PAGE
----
The most viscously amorous of all the tracks is the poppy country inspired “Dream Come True.” Most of the music is rock and roll and the best song is probably “Jilted,” which can be heard on his live nation.


Paul Gilbert – I Can Destroy
More blues rock. Paul Gilbert released a couple of good tracks on his new album. The title track is one, and the immediately following “Knocking on a locked door” is the other. The others are mostly mediocre. Gilbert is a great guitar player and it shows on all of the tracks, however boring they are.


Elliott Power – Once Smitten
Light atmospheric hip-hop. There are some neat textures and clichéd ambient plugin sounds. The rap is soft and rhythmic and void of emotion. Good for a trance party.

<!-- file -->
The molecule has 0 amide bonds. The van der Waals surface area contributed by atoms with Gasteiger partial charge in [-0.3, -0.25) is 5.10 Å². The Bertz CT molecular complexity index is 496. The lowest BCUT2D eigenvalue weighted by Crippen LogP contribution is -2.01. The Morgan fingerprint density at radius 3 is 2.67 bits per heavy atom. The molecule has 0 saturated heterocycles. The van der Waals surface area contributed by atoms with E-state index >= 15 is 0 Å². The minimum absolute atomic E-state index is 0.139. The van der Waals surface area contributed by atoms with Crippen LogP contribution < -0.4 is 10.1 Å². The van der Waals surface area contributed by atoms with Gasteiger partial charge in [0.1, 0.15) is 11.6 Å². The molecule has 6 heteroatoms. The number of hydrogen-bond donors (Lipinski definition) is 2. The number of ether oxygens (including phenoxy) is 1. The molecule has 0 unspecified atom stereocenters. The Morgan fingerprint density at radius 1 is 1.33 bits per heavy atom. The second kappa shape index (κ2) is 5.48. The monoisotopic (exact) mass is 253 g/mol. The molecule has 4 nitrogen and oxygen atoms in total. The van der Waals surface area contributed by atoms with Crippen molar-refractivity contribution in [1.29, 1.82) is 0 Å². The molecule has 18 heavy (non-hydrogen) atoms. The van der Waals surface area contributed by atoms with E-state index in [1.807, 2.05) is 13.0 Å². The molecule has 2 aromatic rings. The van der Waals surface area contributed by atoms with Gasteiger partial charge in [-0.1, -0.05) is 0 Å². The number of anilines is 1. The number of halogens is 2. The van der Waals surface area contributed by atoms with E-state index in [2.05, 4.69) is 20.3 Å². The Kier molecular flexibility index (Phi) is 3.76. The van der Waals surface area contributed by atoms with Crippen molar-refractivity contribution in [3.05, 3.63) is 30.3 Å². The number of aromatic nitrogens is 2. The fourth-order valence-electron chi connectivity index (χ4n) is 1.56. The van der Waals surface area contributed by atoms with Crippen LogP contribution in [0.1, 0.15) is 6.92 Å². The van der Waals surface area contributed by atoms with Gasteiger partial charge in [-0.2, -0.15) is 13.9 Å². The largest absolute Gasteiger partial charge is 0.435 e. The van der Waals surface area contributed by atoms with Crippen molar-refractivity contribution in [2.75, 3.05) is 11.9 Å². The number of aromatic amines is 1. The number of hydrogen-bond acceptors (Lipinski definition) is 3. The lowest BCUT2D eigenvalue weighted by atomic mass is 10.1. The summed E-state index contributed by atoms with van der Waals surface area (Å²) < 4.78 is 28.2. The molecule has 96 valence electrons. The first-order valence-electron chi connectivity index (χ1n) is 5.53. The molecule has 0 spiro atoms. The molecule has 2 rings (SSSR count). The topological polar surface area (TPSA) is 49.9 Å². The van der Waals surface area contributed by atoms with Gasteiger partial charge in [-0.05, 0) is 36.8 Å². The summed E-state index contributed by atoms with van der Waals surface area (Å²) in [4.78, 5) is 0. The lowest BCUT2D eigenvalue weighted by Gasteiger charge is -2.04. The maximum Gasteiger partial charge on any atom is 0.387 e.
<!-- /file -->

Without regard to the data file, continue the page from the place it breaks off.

Kiiara – low kii savage
Electronic hip-hop. The first track is super entertaining for 15 seconds. The rest is kinda catchy but mostly boring because it’s electronic hip-hop.



ayholev1tmbMystery Jets – Curve of the Earth

Not hard at all hipster rock. Track two is kinda good, but the rest just sounds like recycled MGMT. There is enough echoey reverb on “1985” to keep a bus full of shoegazers fed for days. Track 6 sounds like it’s going to be the best Penguin Cafe Orchestra rock song ever, but falls into annihilation. Overall the entire album lacks content, but the audio isn’t terrible. Best album cover art of this five.


Savages – Adore Life